Crown bouncing

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King K. Rool executing a Crown Bounce. This is the basic one, simply B-Reversing Crown Pickup in the air.

Crown Bouncing, is a technique discovered by DkDavy,[1], is very notable.[2] It is essentially an aerial dash dance, requiring a reverse input on the control stick when jumping into the crown. It is similar to a B reverse, thus carrying some initial momentum during the "bounce". This is best used with platforms, but can be used on the ground in the same manner. By trying to Crown Slide again during the input sequence, it can also cause K. Rool to B Reverse the animation, increasing utility significantly through the wavebounce-like effects. In a similar manner to Crown Sliding, it is possible to execute a Reverse Crown Bounce through utilizing the C-Stick. This serves as a mixup to reduce the distance a normal Crown Bounce would send a player, although overall it is far less notable compared to other Crownerang options.

Crown Bouncing is also used during recovery in circumstances where it is possible, as it adds another bit of horizontal distance that can be great if the requirements are met. This is because there is only 17 frames of lag performing this, which in edgeguard situations is more difficult to intercept than on land. This also allows for buffer options to be performed through the Crown Pickup animation, enabling Propellerpack to be used at the first possible frame. While opportunities are few and far between, there is no question that Crown Bouncing is an important aspect of recovery when it's possible. Crown Bouncing can also help confirm back aerial meteor smashes due to the spacing it provides, with it being reasonably consistent from around 40%.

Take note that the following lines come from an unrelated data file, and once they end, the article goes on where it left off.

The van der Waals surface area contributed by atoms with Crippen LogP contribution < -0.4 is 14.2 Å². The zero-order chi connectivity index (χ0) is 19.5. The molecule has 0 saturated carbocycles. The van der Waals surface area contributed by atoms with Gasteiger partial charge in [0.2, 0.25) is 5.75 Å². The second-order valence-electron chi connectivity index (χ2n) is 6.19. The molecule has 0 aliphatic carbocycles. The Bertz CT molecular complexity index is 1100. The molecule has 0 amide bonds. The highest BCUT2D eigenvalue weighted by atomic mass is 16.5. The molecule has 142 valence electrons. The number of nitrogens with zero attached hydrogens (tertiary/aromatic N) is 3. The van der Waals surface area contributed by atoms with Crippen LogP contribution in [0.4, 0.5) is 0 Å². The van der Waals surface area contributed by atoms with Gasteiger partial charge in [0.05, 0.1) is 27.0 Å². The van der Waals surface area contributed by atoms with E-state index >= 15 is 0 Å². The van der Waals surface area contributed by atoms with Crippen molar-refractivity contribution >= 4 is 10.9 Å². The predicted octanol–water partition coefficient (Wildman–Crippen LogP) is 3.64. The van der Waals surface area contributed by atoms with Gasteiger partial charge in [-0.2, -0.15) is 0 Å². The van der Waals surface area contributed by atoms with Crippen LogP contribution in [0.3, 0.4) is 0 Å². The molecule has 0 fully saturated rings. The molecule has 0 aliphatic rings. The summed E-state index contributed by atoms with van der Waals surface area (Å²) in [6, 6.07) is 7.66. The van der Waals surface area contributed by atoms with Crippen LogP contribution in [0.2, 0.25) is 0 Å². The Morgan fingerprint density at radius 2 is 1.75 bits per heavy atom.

Crown Bouncing can also interact with Crown Pickup Crown Landing in niche circumstances, although the momentum typically makes it difficult to do consistently. It is a very good approach option when a player sets up their situations perfectly, however, as opponents will typically shield and be forced to take a grab. As a result, in situations where it works, this can be a very good play to consider.